Livingston High School Senior and His Clarinet Make Award-Winning Music

By Steve Sears

Ethan Chang is no stranger to winning musical competitions. He – rather his performances – have stamped his name at the top of the list of the many he has entered.

The Livingston High School Wind Symphony’s principal clarinetist, currently in his senior year at the school, was last year named Gold Prize winner of the 2019 National League of Performing Arts International Young Artist Competition, and this year he garnered highest rank in both the 2020 Crescendo International Competition and the 2020 Elite International Competition.

Now, Chang can add another honor to his name, winning the New Jersey Wind Symphony of Ridgewood, New Jersey’s 15th Annual Youth Soloist Competition. Entrants came from Bergen, Essex, Hudson, Morris, Passaic, Sussex, and Union counties in New Jersey, as well as New York’s Rockland County.

The competition was in two stages. The first involved sending a recording of ones playing music with their respective instrument, and the second was a live, outdoors performance at Old Troy Park in Parsippany, New Jersey, where Chang was selected as the winner.

The Chang family as a whole are all musically inclined. Dad Seth plays violin and teaches the same. “My mom, actually, played the clarinet when she was in high school, but then she switched to becoming a piano major during her graduate studies,” says Chang, for whom piano and violin were first instruments of choice. However, when seeing older sister, Elynn, play the clarinet, he recalls, “I was willing to give it a try, and after trying it, I guess I really like the instrument.” He immediately fell in love with it and made it a pairing.

It’s no surprise that the 17-year-old’s star has ascended. He studies clarinet with instructors from Manhattan’s The Juilliard School, and his resume is stellar. He performs with the New Jersey Symphony Orchestra Academy Orchestra, New York Youth Symphony Chamber Music Program, and the Region I Orchestra of the North Jersey School Music Association, and he has taken the stage at Carnegie Hall, the Orchestra of Saint Luke’s DiMenna Center for Classical Music, Kaufman Music Center’s Merkin Concert Hall, and the New Jersey Performing Arts Center.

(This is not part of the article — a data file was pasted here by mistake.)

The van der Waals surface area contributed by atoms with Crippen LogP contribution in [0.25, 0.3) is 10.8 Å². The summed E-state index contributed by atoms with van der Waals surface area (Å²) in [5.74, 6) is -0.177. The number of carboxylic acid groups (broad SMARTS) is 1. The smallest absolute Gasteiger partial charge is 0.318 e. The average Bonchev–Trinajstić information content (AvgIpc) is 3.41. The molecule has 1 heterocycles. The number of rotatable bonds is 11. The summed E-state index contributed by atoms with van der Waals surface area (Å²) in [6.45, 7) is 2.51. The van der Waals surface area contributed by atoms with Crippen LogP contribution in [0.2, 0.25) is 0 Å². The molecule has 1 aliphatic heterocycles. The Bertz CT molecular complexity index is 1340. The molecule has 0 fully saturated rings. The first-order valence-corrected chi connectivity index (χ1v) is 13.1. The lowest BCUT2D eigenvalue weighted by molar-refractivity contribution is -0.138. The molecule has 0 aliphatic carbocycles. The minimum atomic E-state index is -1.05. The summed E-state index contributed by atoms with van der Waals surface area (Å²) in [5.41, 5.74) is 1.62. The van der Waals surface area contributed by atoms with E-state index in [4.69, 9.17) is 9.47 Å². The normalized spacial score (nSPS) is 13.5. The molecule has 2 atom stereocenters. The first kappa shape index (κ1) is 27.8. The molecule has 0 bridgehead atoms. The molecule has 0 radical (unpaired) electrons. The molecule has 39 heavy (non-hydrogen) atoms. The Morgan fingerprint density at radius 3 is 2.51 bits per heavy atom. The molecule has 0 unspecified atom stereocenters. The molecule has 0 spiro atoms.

Per Chang, the Livingston Wind Symphony is considered a high school course, and it’s one of three of the school’s bands, the Marching and Symphonic Bands the other two. Michael Jedwabnik, who both composes and writes music, is Director of Bands at Livingston High School.

As for his future, Chang is not looking at conservatories or a music school per se, but at colleges with strong music programs that at the same time offer courses in areas outside of music. Boston University, Carnegie Mellon University, Northwestern University, and the University of Southern California are high on his list of possible choices. 

Chang’s ultimate goal for now is to perform directly next to a conductor. “As a soloist, with an orchestra, as an accompaniment,” he explains. “I’ve never been able to play by myself with an accompaniment that is just not only piano.”

More information about the Youth Soloist Competition may be found at www.njwindsymphony.org/youth-soloist-competition/

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